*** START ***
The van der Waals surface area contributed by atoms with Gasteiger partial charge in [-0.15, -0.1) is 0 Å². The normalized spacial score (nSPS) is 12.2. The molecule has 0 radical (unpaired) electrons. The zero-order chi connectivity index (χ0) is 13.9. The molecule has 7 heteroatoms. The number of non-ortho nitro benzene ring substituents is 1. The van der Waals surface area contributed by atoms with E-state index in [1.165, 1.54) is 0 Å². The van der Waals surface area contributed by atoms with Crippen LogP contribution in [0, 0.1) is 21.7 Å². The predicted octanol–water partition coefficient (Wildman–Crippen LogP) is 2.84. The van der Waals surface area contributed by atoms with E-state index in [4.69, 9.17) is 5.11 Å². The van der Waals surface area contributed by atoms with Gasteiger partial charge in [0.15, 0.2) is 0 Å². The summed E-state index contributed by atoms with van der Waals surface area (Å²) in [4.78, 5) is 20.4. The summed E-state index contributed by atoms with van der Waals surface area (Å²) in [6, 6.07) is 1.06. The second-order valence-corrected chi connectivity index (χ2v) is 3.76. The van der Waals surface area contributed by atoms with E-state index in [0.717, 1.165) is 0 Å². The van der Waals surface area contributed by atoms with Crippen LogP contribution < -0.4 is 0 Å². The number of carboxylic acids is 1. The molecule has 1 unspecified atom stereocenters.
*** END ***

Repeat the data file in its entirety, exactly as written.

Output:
The van der Waals surface area contributed by atoms with Gasteiger partial charge in [-0.15, -0.1) is 0 Å². The normalized spacial score (nSPS) is 12.2. The molecule has 0 radical (unpaired) electrons. The zero-order chi connectivity index (χ0) is 13.9. The molecule has 7 heteroatoms. The number of non-ortho nitro benzene ring substituents is 1. The van der Waals surface area contributed by atoms with E-state index in [1.165, 1.54) is 0 Å². The van der Waals surface area contributed by atoms with Crippen LogP contribution in [0, 0.1) is 21.7 Å². The predicted octanol–water partition coefficient (Wildman–Crippen LogP) is 2.84. The van der Waals surface area contributed by atoms with E-state index in [4.69, 9.17) is 5.11 Å². The van der Waals surface area contributed by atoms with Gasteiger partial charge in [0.15, 0.2) is 0 Å². The summed E-state index contributed by atoms with van der Waals surface area (Å²) in [4.78, 5) is 20.4. The summed E-state index contributed by atoms with van der Waals surface area (Å²) in [6, 6.07) is 1.06. The second-order valence-corrected chi connectivity index (χ2v) is 3.76. The van der Waals surface area contributed by atoms with E-state index in [0.717, 1.165) is 0 Å². The van der Waals surface area contributed by atoms with Crippen LogP contribution < -0.4 is 0 Å². The number of carboxylic acids is 1. The molecule has 1 unspecified atom stereocenters.